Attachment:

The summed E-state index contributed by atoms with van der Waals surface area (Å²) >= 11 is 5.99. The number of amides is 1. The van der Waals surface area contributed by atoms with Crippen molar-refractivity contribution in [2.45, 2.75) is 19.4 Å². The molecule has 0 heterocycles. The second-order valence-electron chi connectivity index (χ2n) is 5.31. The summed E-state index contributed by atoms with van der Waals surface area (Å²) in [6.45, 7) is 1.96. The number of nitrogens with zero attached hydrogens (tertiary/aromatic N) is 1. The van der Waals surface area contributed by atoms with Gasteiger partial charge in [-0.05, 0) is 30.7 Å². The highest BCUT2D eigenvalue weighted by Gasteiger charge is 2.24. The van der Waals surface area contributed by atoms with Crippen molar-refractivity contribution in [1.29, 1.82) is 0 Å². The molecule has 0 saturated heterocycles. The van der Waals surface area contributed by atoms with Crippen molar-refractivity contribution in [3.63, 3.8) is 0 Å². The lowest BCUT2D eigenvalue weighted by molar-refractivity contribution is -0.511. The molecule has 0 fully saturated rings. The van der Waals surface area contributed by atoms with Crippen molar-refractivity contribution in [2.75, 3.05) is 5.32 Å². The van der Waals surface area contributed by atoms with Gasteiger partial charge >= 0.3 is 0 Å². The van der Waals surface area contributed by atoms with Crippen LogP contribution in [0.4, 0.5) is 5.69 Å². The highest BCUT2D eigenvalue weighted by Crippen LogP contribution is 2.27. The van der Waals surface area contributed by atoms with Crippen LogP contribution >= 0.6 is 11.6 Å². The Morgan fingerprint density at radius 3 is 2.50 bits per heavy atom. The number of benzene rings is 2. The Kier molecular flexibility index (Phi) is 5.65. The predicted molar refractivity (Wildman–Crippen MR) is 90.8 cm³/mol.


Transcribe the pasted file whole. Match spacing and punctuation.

The summed E-state index contributed by atoms with van der Waals surface area (Å²) >= 11 is 5.99. The number of amides is 1. The van der Waals surface area contributed by atoms with Crippen molar-refractivity contribution in [2.45, 2.75) is 19.4 Å². The molecule has 0 heterocycles. The second-order valence-electron chi connectivity index (χ2n) is 5.31. The summed E-state index contributed by atoms with van der Waals surface area (Å²) in [6.45, 7) is 1.96. The number of nitrogens with zero attached hydrogens (tertiary/aromatic N) is 1. The van der Waals surface area contributed by atoms with Gasteiger partial charge in [-0.05, 0) is 30.7 Å². The highest BCUT2D eigenvalue weighted by Gasteiger charge is 2.24. The van der Waals surface area contributed by atoms with Crippen molar-refractivity contribution in [1.29, 1.82) is 0 Å². The molecule has 0 saturated heterocycles. The van der Waals surface area contributed by atoms with Crippen molar-refractivity contribution in [3.63, 3.8) is 0 Å². The lowest BCUT2D eigenvalue weighted by molar-refractivity contribution is -0.511. The molecule has 0 fully saturated rings. The van der Waals surface area contributed by atoms with Crippen molar-refractivity contribution in [2.75, 3.05) is 5.32 Å². The van der Waals surface area contributed by atoms with Gasteiger partial charge >= 0.3 is 0 Å². The van der Waals surface area contributed by atoms with Crippen LogP contribution in [0.4, 0.5) is 5.69 Å². The highest BCUT2D eigenvalue weighted by Crippen LogP contribution is 2.27. The van der Waals surface area contributed by atoms with Crippen LogP contribution >= 0.6 is 11.6 Å². The Morgan fingerprint density at radius 3 is 2.50 bits per heavy atom. The number of benzene rings is 2. The Kier molecular flexibility index (Phi) is 5.65. The predicted molar refractivity (Wildman–Crippen MR) is 90.8 cm³/mol.